PUBG Mobile ban, the rise of BGMI and the VPN debacle in India’s mobile gaming industry

In September 2020, 118 Chinese apps were banned by the Government of India, as a result of tensions between India and China at the Galwan Valley. One of these was PUBG Mobile, a battle royale game that had over 50 million downloads and 33 million active users in the country. Although banning the game was met with numerous objections by certain sections of society, the Indian government maintained its stance. The game was banned by the Indian government citing “it is engaged in activities which is prejudicial to the sovereignty and integrity of India, defence of India, security of state and public order“.

Parents, especially, heaved a sigh of relief when the game was banned. Their concerns were not unfounded, however. In Madhya Pradesh’s city of Chhindwara, a 25-year-old man mistakenly drank acid instead of water, as he was too distracted in the middle of a heated PUBG match. Thankfully, he survived but had to deal with a multitude of stomach ulcers. In another case, two youths in Maharashtra’s Hingoli district were run down by a train as they were playing PUBG in the middle of the train tracks. So engrossing was the match that neither of them could hear the train heading towards them. Their bodies were found later on in the dying hours of the night by the locals.

Although major incidents such as these are few and far in between, they do reflect a growing concern amongst Indian parents that PUBG Mobile (and other addictive games of this nature) were detrimental to the physical and mental well-being of their children. This concern did not find too many detractors amongst the Indian media either.

Following the concerns of the Indian government, game developer Krafton decided to pitch a more localized version of PUBG Mobile to the country. The developers claimed that they would deal with all the concerns raised by the Government of India to make the game less violent and more friendly for children. They dropped the PUBG branding as well and in May 2021, named their Indian offering Battlegrounds Mobile India. This game included a few stylistic changes to the original game, with the developers also stating that they had taken the security issues of Indian players seriously for this rendition of the game. To an extent, this was true as players who were younger than 18 needed express consent and permission from their parents before accessing the game.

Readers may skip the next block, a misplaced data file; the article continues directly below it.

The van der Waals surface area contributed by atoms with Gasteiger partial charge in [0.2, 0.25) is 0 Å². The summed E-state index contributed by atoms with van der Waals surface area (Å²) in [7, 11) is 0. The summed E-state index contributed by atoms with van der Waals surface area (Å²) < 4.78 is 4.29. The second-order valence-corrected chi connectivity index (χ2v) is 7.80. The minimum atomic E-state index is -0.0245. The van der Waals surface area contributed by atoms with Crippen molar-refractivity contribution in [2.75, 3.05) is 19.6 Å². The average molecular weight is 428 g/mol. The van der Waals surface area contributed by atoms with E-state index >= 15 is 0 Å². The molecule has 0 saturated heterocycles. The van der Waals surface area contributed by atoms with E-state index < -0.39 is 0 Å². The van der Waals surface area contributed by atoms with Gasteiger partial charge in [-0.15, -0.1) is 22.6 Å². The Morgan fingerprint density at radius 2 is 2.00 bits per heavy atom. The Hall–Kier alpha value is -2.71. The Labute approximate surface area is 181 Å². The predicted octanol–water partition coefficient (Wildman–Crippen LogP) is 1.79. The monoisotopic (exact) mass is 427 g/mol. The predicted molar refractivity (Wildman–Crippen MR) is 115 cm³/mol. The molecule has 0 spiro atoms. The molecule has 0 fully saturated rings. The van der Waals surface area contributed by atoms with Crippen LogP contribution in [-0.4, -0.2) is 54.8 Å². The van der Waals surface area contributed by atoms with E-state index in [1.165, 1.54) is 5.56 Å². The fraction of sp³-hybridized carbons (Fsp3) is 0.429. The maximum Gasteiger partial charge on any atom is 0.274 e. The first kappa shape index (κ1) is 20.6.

In BGMI, specific aesthetic changes were made to make the game comply with the concerns raised by the Government of India. For example, to imitate the damaging effect after shooting a player, BGMI players can only change the effect shade to either green or yellow. There’s no red colour option to imitate the blood that is resultant of the damage. This was a route taken by the developers to work around the complaints of BGMI being a violent game. The word “kill” has also been removed, being replaced with “finish”, demonstrating another instance of working around claims of violence.

The PUBG branding itself was removed from the game so that Krafton, the game developers, could avoid another legal notice. Free Fire, another popular battle royale game, also has instances of players being able to use special powers in the middle of the game, thereby releasing itself from the roots of grounded reality, and using this example as a reason for the game not being “violent” or “overly realistic”.

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As game developers want to continue making money, they understand that changing their core gameplay elements will result in a serious backlash from players. Due to this, they continue to make stylistic and aesthetic changes where they deem fit, in a manner that will not affect the final product. Doing this would also help them curtail and subvert the chances of legal notices, without having to deal with the core issues that the notices are hinting at.